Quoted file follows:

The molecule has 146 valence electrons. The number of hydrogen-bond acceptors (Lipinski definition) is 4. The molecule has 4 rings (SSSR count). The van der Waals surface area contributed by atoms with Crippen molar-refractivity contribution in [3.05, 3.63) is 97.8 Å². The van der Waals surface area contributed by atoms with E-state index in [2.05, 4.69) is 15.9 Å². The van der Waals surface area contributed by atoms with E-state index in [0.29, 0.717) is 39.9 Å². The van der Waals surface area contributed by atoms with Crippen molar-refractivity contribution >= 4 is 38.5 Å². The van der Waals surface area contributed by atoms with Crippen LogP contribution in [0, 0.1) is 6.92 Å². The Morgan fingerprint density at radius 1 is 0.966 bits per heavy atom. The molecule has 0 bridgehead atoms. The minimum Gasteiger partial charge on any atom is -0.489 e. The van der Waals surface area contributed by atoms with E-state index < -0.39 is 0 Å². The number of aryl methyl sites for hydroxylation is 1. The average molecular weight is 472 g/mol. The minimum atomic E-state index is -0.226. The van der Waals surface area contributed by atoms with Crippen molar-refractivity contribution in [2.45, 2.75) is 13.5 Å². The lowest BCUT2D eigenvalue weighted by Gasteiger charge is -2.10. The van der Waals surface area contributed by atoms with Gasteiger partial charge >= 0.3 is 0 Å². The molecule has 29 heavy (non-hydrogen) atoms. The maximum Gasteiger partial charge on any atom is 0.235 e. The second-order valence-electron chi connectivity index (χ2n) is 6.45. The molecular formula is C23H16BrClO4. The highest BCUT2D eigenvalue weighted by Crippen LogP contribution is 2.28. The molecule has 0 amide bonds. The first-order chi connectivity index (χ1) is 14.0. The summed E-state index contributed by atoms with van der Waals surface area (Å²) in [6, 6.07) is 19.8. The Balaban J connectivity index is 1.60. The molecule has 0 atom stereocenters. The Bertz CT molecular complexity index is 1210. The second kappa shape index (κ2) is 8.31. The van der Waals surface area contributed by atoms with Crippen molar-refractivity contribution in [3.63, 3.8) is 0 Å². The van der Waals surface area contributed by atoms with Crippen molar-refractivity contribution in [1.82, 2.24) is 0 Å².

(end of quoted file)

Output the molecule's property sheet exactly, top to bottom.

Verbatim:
The molecule has 146 valence electrons. The number of hydrogen-bond acceptors (Lipinski definition) is 4. The molecule has 4 rings (SSSR count). The van der Waals surface area contributed by atoms with Crippen molar-refractivity contribution in [3.05, 3.63) is 97.8 Å². The van der Waals surface area contributed by atoms with E-state index in [2.05, 4.69) is 15.9 Å². The van der Waals surface area contributed by atoms with E-state index in [0.29, 0.717) is 39.9 Å². The van der Waals surface area contributed by atoms with Crippen molar-refractivity contribution >= 4 is 38.5 Å². The van der Waals surface area contributed by atoms with Crippen LogP contribution in [0, 0.1) is 6.92 Å². The Morgan fingerprint density at radius 1 is 0.966 bits per heavy atom. The molecule has 0 bridgehead atoms. The minimum Gasteiger partial charge on any atom is -0.489 e. The van der Waals surface area contributed by atoms with E-state index < -0.39 is 0 Å². The number of aryl methyl sites for hydroxylation is 1. The average molecular weight is 472 g/mol. The minimum atomic E-state index is -0.226. The van der Waals surface area contributed by atoms with Crippen molar-refractivity contribution in [2.45, 2.75) is 13.5 Å². The lowest BCUT2D eigenvalue weighted by Gasteiger charge is -2.10. The van der Waals surface area contributed by atoms with Gasteiger partial charge >= 0.3 is 0 Å². The molecule has 29 heavy (non-hydrogen) atoms. The maximum Gasteiger partial charge on any atom is 0.235 e. The second-order valence-electron chi connectivity index (χ2n) is 6.45. The molecular formula is C23H16BrClO4. The highest BCUT2D eigenvalue weighted by Crippen LogP contribution is 2.28. The molecule has 0 amide bonds. The first-order chi connectivity index (χ1) is 14.0. The summed E-state index contributed by atoms with van der Waals surface area (Å²) in [6, 6.07) is 19.8. The Balaban J connectivity index is 1.60. The molecule has 0 atom stereocenters. The Bertz CT molecular complexity index is 1210. The second kappa shape index (κ2) is 8.31. The van der Waals surface area contributed by atoms with Crippen molar-refractivity contribution in [3.63, 3.8) is 0 Å². The van der Waals surface area contributed by atoms with Crippen molar-refractivity contribution in [1.82, 2.24) is 0 Å².